Do we need to increase our investment in health care? Yes, absolutely. But spending more is not the only answer; new investments must be spent smarter. This is true for funding services already covered under medicare and for expanding its envelope to include new ones.

Wait times for elective care need to be shortened, but this can’t be done by doing more of the same. For example, when family physicians initiate a referral to specialists, it is typically to doctors with whom they have an established pattern of consulting. It is often done with no awareness of current wait times, and no comprehensive knowledge of other specialists in the same region with similar skills. Instead, new investments can be made to create “single-entry” referral programs to provide patients with the next available provider in their region based on the level of urgency of their medical condition and priority rather then relying on informal networks. It is one solution being actively proposed to clear the surgical backlog created by the pandemic.

For doctors, the solution isn’t necessarily paying for more doctors. It is in expanding team-based care, models which already exist but only in pockets. For example, when advanced-practice physiotherapists and spine surgeons work together, a physiotherapist first assesses the patient. If surgery isn’t warranted, the physiotherapist can start non-surgical therapy on the spot, allowing the surgeon to see patients only in need of surgery. Equally transformational would be a similar model expanding interdisciplinary primary-care teams to include pharmacists, social workers, psychologists, dieticians or others in addition to family doctors and nurses.

Many of these non-physician services, when delivered outside of hospital, fall outside of medicare. Psychologists, for example, are highly trained health care workers who deliver evidence-based treatments like cognitive behavioural therapy (CBT). Mental health care remains out of reach for too many Canadians, with many having to rely on private insurance (if available) or out-of-pocket payment in a two-tier system that includes underfunded public supports. This is despite reports from government agencies like Health Quality Ontario that recommend public funding of CBT for major depression and anxiety disorders, and post-traumatic stress disorder.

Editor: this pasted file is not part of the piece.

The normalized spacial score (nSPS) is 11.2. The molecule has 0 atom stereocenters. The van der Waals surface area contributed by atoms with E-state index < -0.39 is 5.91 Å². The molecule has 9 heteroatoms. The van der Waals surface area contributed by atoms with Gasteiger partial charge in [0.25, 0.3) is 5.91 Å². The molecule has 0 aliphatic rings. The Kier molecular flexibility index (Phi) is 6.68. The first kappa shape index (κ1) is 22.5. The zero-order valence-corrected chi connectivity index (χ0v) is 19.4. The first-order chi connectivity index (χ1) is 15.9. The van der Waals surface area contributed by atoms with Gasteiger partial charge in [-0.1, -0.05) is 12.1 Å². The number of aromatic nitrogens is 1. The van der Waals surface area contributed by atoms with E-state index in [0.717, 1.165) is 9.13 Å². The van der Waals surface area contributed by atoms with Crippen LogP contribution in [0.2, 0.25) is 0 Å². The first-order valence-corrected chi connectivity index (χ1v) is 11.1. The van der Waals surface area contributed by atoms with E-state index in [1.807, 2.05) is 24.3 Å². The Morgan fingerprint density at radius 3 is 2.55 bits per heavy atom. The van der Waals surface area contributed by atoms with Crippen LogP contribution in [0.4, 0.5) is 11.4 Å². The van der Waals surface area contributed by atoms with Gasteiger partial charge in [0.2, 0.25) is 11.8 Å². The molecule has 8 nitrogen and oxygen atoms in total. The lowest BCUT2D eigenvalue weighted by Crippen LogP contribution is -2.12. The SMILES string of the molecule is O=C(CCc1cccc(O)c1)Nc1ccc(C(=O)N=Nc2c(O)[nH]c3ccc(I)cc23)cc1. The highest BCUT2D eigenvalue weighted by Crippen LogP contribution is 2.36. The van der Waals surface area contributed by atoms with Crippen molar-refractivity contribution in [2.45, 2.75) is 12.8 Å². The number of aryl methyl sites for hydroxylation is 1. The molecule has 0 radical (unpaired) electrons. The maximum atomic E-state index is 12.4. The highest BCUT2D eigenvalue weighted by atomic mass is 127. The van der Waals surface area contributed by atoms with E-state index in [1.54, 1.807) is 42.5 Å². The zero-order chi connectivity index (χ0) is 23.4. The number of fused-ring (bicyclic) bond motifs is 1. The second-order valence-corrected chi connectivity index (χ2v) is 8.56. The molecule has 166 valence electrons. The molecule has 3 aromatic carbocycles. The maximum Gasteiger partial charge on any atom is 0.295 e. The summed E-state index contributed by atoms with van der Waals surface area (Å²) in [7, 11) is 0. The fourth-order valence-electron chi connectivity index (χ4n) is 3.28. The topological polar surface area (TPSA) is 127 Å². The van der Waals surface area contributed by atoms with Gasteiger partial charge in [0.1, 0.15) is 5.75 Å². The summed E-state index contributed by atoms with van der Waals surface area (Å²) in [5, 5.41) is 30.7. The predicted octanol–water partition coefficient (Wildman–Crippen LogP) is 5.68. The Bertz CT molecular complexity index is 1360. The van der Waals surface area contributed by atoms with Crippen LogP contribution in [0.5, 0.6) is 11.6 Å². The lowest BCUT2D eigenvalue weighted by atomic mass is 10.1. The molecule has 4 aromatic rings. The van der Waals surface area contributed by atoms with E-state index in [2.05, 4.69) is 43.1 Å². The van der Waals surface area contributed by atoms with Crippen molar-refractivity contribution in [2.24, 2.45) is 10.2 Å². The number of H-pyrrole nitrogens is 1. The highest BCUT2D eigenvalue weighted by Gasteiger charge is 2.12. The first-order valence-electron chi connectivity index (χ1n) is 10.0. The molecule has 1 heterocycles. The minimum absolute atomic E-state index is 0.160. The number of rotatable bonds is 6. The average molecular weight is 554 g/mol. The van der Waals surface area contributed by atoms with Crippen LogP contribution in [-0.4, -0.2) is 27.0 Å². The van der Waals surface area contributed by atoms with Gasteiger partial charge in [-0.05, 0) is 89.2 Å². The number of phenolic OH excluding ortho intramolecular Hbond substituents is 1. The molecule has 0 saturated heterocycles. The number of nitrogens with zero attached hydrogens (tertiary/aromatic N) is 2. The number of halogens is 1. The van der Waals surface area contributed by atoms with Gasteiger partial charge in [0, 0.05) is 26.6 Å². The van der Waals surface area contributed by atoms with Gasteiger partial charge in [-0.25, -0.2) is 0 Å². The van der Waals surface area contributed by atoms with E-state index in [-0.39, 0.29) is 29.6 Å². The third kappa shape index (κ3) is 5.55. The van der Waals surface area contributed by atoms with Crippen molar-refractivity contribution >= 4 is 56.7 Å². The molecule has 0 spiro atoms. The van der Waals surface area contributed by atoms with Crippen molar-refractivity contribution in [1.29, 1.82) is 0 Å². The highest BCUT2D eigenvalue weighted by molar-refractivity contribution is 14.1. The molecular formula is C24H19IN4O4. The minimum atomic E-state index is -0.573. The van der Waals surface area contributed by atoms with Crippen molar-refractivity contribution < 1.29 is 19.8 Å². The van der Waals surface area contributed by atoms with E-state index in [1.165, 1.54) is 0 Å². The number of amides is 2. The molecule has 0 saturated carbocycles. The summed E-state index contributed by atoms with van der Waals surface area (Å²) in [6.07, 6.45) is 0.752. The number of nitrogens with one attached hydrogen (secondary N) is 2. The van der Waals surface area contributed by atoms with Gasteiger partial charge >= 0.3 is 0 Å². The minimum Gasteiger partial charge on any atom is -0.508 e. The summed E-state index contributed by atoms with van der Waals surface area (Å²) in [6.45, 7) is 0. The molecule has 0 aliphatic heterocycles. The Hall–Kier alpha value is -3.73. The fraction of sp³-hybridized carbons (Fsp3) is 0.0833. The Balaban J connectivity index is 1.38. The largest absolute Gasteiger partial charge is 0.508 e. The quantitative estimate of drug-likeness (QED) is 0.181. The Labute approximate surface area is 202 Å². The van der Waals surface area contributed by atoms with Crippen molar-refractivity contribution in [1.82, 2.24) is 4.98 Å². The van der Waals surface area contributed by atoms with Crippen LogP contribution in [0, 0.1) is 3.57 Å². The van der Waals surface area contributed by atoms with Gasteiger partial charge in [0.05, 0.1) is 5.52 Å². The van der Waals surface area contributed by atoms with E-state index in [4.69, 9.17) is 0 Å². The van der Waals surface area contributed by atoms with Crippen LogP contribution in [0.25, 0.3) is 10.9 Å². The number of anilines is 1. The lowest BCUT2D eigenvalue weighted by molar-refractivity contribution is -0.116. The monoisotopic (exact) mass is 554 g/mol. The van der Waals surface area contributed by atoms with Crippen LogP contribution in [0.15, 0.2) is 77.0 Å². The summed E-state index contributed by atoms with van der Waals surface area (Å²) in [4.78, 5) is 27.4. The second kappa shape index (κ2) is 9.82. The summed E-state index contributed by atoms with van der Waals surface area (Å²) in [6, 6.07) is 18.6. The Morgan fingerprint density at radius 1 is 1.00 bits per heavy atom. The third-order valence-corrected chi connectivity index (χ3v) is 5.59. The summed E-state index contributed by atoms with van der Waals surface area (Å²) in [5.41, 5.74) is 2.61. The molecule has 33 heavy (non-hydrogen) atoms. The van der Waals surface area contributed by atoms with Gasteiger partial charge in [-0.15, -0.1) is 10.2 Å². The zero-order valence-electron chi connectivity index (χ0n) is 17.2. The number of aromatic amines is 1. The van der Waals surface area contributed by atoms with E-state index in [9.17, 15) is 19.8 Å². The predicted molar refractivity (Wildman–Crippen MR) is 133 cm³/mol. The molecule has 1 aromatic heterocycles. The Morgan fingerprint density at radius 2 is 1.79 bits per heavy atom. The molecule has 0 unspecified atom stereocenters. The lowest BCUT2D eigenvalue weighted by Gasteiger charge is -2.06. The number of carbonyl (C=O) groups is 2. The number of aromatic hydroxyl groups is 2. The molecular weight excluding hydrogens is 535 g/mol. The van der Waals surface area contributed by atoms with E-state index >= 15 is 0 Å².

For prescription drug coverage, national pharmacare would bring substantial benefits for health outcomes, which alone would be sufficient to justify its implementation. But there would be economic benefits as well. Public, universal pharmacare holds the promise of reducing national spending on drugs by $4 billion to $7 billion annually. Through evidence-based decisions on drug coverage, bulk-purchasing and unified, national negotiations with drug companies, it could not only extend access to all and reduce overall spending on drugs, but also substantially reduce costs to employers for employee benefits.

These policy reforms are a few examples among many. Some of these ideas already have a clearly laid out plan for implementation, and lack only political will. Others also exist in areas of high need but may require additional planning before implementation.

And, of course, so much of what keeps us healthy lies also outside the health care system, in the social determinants of health. Here, investments must be made in affordable housing, climate change and decent work.

Changing the narrative

While Canadians are rightly proud of the principles our health care system is based on, there should be little doubt that those principles do not apply broadly enough or lack adequate resourcing. Fundamentally, our system is faced not with a problem of spending, but of investment. And, of course, not all investments are created equal. Canada should be smarter in how it spends its resources. Regardless of whether a “big-bang” or phased-in approach is used to expand and fund medicare, the policy rationale for action is clear. Just days after the September federal election, premiers called for an urgent increase to health care funding. The prime minister would do well to heed this call and tie it to national priorities.

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Danyaal Raza
Dr. Danyaal Raza is an assistant professor at the University of Toronto, family doctor with St. Michael’s Hospital, Unity Health Toronto and a Broadbent Institute Policy fellow.